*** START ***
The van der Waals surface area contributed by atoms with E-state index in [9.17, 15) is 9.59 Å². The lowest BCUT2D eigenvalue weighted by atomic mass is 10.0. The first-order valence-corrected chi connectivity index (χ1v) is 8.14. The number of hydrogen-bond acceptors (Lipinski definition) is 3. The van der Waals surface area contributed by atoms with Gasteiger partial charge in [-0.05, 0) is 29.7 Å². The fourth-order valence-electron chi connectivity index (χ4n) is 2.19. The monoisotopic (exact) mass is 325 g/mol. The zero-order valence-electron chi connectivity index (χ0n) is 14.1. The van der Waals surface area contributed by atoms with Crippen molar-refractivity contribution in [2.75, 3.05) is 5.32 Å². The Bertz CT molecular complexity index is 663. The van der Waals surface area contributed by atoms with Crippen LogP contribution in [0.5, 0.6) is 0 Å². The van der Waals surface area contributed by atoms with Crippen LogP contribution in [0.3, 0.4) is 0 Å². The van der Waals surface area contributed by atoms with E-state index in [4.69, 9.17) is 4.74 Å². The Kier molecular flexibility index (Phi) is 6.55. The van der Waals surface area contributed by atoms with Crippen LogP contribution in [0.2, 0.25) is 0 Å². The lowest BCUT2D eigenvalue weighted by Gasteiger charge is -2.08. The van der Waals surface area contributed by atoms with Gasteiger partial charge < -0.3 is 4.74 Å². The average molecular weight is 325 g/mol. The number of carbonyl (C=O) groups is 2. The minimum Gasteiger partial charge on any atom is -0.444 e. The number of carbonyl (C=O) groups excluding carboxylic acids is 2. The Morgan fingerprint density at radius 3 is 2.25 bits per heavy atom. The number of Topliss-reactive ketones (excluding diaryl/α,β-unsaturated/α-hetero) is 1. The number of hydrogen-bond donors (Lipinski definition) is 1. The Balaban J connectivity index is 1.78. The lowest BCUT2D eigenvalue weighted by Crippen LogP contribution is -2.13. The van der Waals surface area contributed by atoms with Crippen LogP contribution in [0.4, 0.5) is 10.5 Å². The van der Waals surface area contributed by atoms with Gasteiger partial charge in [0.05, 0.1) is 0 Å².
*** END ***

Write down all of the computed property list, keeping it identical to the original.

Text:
The van der Waals surface area contributed by atoms with E-state index in [9.17, 15) is 9.59 Å². The lowest BCUT2D eigenvalue weighted by atomic mass is 10.0. The first-order valence-corrected chi connectivity index (χ1v) is 8.14. The number of hydrogen-bond acceptors (Lipinski definition) is 3. The van der Waals surface area contributed by atoms with Gasteiger partial charge in [-0.05, 0) is 29.7 Å². The fourth-order valence-electron chi connectivity index (χ4n) is 2.19. The monoisotopic (exact) mass is 325 g/mol. The zero-order valence-electron chi connectivity index (χ0n) is 14.1. The van der Waals surface area contributed by atoms with Crippen molar-refractivity contribution in [2.75, 3.05) is 5.32 Å². The Bertz CT molecular complexity index is 663. The van der Waals surface area contributed by atoms with Crippen LogP contribution in [0.5, 0.6) is 0 Å². The van der Waals surface area contributed by atoms with Crippen LogP contribution in [0.3, 0.4) is 0 Å². The van der Waals surface area contributed by atoms with E-state index in [4.69, 9.17) is 4.74 Å². The Kier molecular flexibility index (Phi) is 6.55. The van der Waals surface area contributed by atoms with Crippen LogP contribution in [0.2, 0.25) is 0 Å². The lowest BCUT2D eigenvalue weighted by Gasteiger charge is -2.08. The van der Waals surface area contributed by atoms with Gasteiger partial charge < -0.3 is 4.74 Å². The average molecular weight is 325 g/mol. The number of carbonyl (C=O) groups is 2. The minimum Gasteiger partial charge on any atom is -0.444 e. The number of carbonyl (C=O) groups excluding carboxylic acids is 2. The Morgan fingerprint density at radius 3 is 2.25 bits per heavy atom. The number of Topliss-reactive ketones (excluding diaryl/α,β-unsaturated/α-hetero) is 1. The number of hydrogen-bond donors (Lipinski definition) is 1. The Balaban J connectivity index is 1.78. The lowest BCUT2D eigenvalue weighted by Crippen LogP contribution is -2.13. The van der Waals surface area contributed by atoms with Crippen LogP contribution in [0.4, 0.5) is 10.5 Å². The van der Waals surface area contributed by atoms with Gasteiger partial charge in [0.05, 0.1) is 0 Å².